Winsor, Helen Bruce
M.S. (Master of Science)
Department of Human and Family Resources
Teenagers--Illinois--Nutrition; Food habits--Illinois; Eating disorders in children--Illinois
This study investigates the food eating behaviors of adolescents in 6th, 8th, 10th, and 12th grades in a junior high school and a high school in northeastern Illinois. A survey was used to record responses related to when, where, and what adolescents were eating on a weekly basis. Data were analyzed using the SPSS package to determine if there were differences between sex, grade level, extra-curricular activity involvement, and body image. Differences did exist for all the groups. Breakfast eating showed the most differences in all groups as being the most frequently skipped meal. Students who considered themselves overweight had poor eating behaviors. They tended to skip more meals and eat less snacks than the other students. Athletes had good eating habits and when compared to students who worked 20 or more hours per week, they ate dinner more frequently. The paper discusses implications for nutrition education and possible ways to change adolescent eating behaviors.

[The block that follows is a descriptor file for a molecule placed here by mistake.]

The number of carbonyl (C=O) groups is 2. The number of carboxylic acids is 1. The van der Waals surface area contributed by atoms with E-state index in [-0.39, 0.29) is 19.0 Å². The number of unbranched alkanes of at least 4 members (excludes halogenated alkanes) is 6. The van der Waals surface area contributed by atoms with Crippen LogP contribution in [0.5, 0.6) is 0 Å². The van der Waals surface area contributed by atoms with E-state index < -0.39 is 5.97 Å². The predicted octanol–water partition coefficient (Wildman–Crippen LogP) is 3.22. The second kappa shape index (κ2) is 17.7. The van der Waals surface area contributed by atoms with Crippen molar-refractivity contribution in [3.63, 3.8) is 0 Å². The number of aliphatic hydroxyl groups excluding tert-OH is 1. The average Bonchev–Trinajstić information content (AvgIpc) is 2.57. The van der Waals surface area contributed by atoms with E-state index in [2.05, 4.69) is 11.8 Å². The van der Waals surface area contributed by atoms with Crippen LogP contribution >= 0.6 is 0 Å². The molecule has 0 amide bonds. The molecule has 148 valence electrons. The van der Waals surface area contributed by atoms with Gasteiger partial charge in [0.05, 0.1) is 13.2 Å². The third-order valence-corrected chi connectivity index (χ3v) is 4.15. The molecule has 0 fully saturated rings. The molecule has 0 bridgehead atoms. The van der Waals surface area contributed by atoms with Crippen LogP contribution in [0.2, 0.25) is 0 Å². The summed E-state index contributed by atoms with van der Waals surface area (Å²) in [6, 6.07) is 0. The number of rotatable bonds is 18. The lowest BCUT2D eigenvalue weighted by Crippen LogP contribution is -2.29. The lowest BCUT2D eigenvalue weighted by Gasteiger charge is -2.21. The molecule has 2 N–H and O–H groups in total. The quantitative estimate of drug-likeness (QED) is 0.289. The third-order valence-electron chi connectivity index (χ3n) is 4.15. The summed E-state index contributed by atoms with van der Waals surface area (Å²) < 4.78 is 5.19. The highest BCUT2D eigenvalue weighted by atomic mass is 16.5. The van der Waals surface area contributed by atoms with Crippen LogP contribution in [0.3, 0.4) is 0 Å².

Patterson, Monica M., "The effect student variables have on adolescent eating behavior" (1989). Graduate Research Theses & Dissertations. 5586.
v, 90 pages
Northern Illinois University
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